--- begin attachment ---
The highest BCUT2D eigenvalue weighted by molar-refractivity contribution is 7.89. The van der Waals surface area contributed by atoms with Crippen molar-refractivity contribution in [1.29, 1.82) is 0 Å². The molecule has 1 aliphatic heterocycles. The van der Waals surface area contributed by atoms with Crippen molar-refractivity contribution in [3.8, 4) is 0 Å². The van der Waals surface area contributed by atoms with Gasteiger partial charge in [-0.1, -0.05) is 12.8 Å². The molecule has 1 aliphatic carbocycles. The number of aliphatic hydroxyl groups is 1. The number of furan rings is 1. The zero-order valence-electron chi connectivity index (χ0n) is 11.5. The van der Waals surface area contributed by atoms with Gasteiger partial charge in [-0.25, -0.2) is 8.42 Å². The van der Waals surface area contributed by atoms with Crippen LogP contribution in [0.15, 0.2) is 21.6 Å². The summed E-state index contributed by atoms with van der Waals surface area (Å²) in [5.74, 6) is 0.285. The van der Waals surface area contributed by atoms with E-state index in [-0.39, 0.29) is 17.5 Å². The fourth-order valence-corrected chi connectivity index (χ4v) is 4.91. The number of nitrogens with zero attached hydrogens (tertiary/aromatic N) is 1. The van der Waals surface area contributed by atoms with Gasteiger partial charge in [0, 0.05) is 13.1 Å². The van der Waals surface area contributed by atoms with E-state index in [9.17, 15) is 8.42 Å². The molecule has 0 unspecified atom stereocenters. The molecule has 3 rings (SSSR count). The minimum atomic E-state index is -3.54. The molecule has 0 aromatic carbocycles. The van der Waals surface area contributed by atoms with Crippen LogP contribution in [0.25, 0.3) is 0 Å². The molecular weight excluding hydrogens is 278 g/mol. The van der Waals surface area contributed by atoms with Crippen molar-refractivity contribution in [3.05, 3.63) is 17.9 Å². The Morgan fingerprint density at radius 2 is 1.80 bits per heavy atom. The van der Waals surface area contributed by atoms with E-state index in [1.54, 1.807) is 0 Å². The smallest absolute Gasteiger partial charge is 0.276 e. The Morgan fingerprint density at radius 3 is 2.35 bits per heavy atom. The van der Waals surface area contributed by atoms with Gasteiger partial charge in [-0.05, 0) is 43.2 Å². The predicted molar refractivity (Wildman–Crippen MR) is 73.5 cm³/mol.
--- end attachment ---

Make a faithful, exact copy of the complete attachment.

The highest BCUT2D eigenvalue weighted by molar-refractivity contribution is 7.89. The van der Waals surface area contributed by atoms with Crippen molar-refractivity contribution in [1.29, 1.82) is 0 Å². The molecule has 1 aliphatic heterocycles. The van der Waals surface area contributed by atoms with Crippen molar-refractivity contribution in [3.8, 4) is 0 Å². The van der Waals surface area contributed by atoms with Gasteiger partial charge in [-0.1, -0.05) is 12.8 Å². The molecule has 1 aliphatic carbocycles. The number of aliphatic hydroxyl groups is 1. The number of furan rings is 1. The zero-order valence-electron chi connectivity index (χ0n) is 11.5. The van der Waals surface area contributed by atoms with Gasteiger partial charge in [-0.25, -0.2) is 8.42 Å². The van der Waals surface area contributed by atoms with Crippen LogP contribution in [0.15, 0.2) is 21.6 Å². The summed E-state index contributed by atoms with van der Waals surface area (Å²) in [5.74, 6) is 0.285. The van der Waals surface area contributed by atoms with E-state index in [-0.39, 0.29) is 17.5 Å². The fourth-order valence-corrected chi connectivity index (χ4v) is 4.91. The number of nitrogens with zero attached hydrogens (tertiary/aromatic N) is 1. The van der Waals surface area contributed by atoms with Gasteiger partial charge in [0, 0.05) is 13.1 Å². The van der Waals surface area contributed by atoms with E-state index in [9.17, 15) is 8.42 Å². The molecule has 0 unspecified atom stereocenters. The molecule has 3 rings (SSSR count). The minimum atomic E-state index is -3.54. The molecule has 0 aromatic carbocycles. The van der Waals surface area contributed by atoms with Crippen LogP contribution in [0.25, 0.3) is 0 Å². The molecular weight excluding hydrogens is 278 g/mol. The van der Waals surface area contributed by atoms with Crippen molar-refractivity contribution in [3.05, 3.63) is 17.9 Å². The Morgan fingerprint density at radius 2 is 1.80 bits per heavy atom. The van der Waals surface area contributed by atoms with E-state index in [1.54, 1.807) is 0 Å². The smallest absolute Gasteiger partial charge is 0.276 e. The Morgan fingerprint density at radius 3 is 2.35 bits per heavy atom. The van der Waals surface area contributed by atoms with Gasteiger partial charge in [-0.05, 0) is 43.2 Å². The predicted molar refractivity (Wildman–Crippen MR) is 73.5 cm³/mol.